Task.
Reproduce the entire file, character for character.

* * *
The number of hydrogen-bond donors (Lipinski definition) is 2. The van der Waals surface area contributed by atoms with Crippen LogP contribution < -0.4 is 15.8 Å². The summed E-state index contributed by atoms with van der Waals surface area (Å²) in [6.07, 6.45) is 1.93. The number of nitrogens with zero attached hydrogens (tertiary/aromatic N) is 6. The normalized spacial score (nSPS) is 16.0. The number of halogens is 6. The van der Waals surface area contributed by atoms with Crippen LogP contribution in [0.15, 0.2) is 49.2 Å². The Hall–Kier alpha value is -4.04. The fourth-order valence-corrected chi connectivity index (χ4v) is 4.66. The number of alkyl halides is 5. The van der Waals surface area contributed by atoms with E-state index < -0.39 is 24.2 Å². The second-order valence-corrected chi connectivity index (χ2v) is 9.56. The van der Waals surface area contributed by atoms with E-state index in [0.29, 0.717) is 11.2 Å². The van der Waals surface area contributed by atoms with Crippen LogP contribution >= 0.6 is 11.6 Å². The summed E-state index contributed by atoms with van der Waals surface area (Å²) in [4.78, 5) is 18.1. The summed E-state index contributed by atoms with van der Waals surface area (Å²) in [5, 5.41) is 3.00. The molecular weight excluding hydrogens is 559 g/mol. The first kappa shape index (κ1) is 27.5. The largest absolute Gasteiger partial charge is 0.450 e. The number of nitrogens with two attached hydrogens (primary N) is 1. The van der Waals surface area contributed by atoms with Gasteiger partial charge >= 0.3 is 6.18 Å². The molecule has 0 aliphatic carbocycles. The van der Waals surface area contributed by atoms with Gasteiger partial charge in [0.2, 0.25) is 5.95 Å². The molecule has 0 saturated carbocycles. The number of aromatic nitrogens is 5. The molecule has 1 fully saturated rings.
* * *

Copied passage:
The number of hydrogen-bond donors (Lipinski definition) is 2. The van der Waals surface area contributed by atoms with Crippen LogP contribution < -0.4 is 15.8 Å². The summed E-state index contributed by atoms with van der Waals surface area (Å²) in [6.07, 6.45) is 1.93. The number of nitrogens with zero attached hydrogens (tertiary/aromatic N) is 6. The normalized spacial score (nSPS) is 16.0. The number of halogens is 6. The van der Waals surface area contributed by atoms with Crippen LogP contribution in [0.15, 0.2) is 49.2 Å². The Hall–Kier alpha value is -4.04. The fourth-order valence-corrected chi connectivity index (χ4v) is 4.66. The number of alkyl halides is 5. The van der Waals surface area contributed by atoms with E-state index < -0.39 is 24.2 Å². The second-order valence-corrected chi connectivity index (χ2v) is 9.56. The van der Waals surface area contributed by atoms with E-state index in [0.29, 0.717) is 11.2 Å². The van der Waals surface area contributed by atoms with Crippen LogP contribution >= 0.6 is 11.6 Å². The summed E-state index contributed by atoms with van der Waals surface area (Å²) in [4.78, 5) is 18.1. The summed E-state index contributed by atoms with van der Waals surface area (Å²) in [5, 5.41) is 3.00. The molecular weight excluding hydrogens is 559 g/mol. The first kappa shape index (κ1) is 27.5. The largest absolute Gasteiger partial charge is 0.450 e. The number of nitrogens with two attached hydrogens (primary N) is 1. The van der Waals surface area contributed by atoms with Gasteiger partial charge >= 0.3 is 6.18 Å². The molecule has 0 aliphatic carbocycles. The van der Waals surface area contributed by atoms with Gasteiger partial charge in [0.2, 0.25) is 5.95 Å². The molecule has 0 saturated carbocycles. The number of aromatic nitrogens is 5. The molecule has 1 fully saturated rings.